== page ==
A President is elected for a full term of office. He does not need to have a majority in Congress—very often, as at present, he does not have such a majority. It would therefore be intolerable, of course, that an issue as fundamental as peace or war could be determined by the President without anyone being able to do anything about it, short of invoking the ultimate nuclear weapon of impeachment.

In the case of the UK, we all know what the political reality is: a Government who decline to ask for an endorsement by the House of Commons in these matters will not survive unless they command, if not the enthusiasm of the House, then at least its acquiescence. The Government take great pride in the fact that they asked for the House's support when the war in Iraq was determined. That is, of course, historically correct, but I do not think that I will be contradicted when I say that many Labour Members voted for the Government only with enormous reluctance. They did so because they feared that the Government would fall if they failed to carry the day. Similarly, a Government who went to war without a vote would know that the consequence of acting against the wishes of the House and of their own party would be the same.

In an ideal world, therefore, I would prefer that we were not going in the direction in which we are moving. Once constraints such as we are discussing today are introduced by statute—and also, to some degree, by convention—there is a danger that demands for repeated votes during the course of a war could create extraordinary uncertainty and incoherence for our armed forces in the field.

As I say, I take no great pleasure from the direction in which we are moving, but I believe that the Kosovo conflict was hugely important. I make no comment about its merits, but no vote was held in respect of that conflict, and not because the Government believed that not holding a vote would somehow assist our armed forces. No vote was held because the Government were, I suspect, embarrassed by the lack of a mandate from the UN Security Council, and by the fact that we were attacking a country that had not attacked us. The Kosovo mission had broad support on both sides of the House, but the Government found it convenient—for political rather than military reasons—to avoid the House being requested to give its formal approval.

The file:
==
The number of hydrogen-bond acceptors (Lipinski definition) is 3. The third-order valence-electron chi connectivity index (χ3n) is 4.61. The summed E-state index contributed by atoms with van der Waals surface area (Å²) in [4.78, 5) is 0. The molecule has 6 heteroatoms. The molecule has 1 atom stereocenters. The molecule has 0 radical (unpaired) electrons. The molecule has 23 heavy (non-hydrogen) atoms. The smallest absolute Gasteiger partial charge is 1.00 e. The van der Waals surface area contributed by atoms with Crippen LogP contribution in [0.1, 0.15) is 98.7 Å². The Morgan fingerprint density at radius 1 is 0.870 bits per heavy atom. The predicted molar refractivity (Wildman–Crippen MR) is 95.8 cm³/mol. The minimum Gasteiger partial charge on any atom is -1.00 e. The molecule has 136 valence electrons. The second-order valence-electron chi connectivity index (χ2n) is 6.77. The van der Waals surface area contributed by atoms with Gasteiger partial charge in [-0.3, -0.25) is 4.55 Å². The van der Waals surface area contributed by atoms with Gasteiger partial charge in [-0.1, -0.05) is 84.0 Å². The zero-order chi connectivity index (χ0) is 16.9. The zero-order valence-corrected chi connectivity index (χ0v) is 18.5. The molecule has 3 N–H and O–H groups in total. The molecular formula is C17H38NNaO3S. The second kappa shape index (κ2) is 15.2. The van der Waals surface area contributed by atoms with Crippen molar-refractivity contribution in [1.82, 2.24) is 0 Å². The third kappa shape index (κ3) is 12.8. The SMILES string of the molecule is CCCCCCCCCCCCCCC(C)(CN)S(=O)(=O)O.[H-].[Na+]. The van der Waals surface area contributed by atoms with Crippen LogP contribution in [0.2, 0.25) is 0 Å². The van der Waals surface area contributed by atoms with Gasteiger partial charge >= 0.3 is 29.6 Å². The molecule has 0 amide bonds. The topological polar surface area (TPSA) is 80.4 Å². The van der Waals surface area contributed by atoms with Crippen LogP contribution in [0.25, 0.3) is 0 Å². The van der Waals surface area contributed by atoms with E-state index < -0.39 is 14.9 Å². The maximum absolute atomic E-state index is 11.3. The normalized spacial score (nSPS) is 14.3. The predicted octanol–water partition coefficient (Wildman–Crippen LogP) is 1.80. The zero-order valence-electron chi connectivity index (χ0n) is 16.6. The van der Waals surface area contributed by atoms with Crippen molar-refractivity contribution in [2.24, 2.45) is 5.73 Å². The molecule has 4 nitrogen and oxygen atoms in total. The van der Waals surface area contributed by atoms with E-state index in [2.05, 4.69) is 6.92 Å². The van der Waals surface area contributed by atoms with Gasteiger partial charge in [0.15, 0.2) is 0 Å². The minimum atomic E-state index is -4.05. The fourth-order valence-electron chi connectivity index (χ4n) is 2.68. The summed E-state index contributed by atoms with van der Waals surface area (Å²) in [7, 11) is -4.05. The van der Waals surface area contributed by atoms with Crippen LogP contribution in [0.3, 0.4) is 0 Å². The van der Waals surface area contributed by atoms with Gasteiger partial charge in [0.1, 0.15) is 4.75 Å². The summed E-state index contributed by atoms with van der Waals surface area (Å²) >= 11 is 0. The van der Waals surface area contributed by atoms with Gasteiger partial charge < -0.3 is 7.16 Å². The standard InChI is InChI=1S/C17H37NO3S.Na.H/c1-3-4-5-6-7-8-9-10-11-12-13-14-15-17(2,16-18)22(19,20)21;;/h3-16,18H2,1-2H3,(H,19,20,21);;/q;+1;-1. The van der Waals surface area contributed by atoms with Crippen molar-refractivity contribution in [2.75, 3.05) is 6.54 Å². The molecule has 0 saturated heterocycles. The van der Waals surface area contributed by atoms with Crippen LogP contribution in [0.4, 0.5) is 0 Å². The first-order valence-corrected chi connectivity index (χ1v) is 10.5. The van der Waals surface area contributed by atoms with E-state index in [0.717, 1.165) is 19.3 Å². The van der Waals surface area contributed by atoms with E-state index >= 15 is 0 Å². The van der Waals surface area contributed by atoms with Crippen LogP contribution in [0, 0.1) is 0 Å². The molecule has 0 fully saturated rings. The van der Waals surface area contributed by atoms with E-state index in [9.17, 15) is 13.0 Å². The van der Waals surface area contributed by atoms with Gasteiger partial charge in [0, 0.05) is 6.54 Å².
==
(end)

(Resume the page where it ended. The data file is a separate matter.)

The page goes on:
That is now history, and it is important that we go forward. If we are to require in future that the House must give its explicit endorsement when military operations are contemplated or about to take place, it is very important that we are conscious of what the necessary safeguards should be.

The Government and my right hon. Friend Mr. Hague have both suggested that there would be occasions when it would not be possible for the Government to ask the House for approval in advance of a military operation, and that therefore provision should be made for retrospective endorsement. It is true that there might be such occasions, but any such retrospective endorsement would have to be considered very carefully. In an intervention earlier, I made the point that it is hugely important that a failure to grant retrospective endorsement should not render illegitimate a war already begun, as that would place our armed forces in a very difficult and incoherent situation.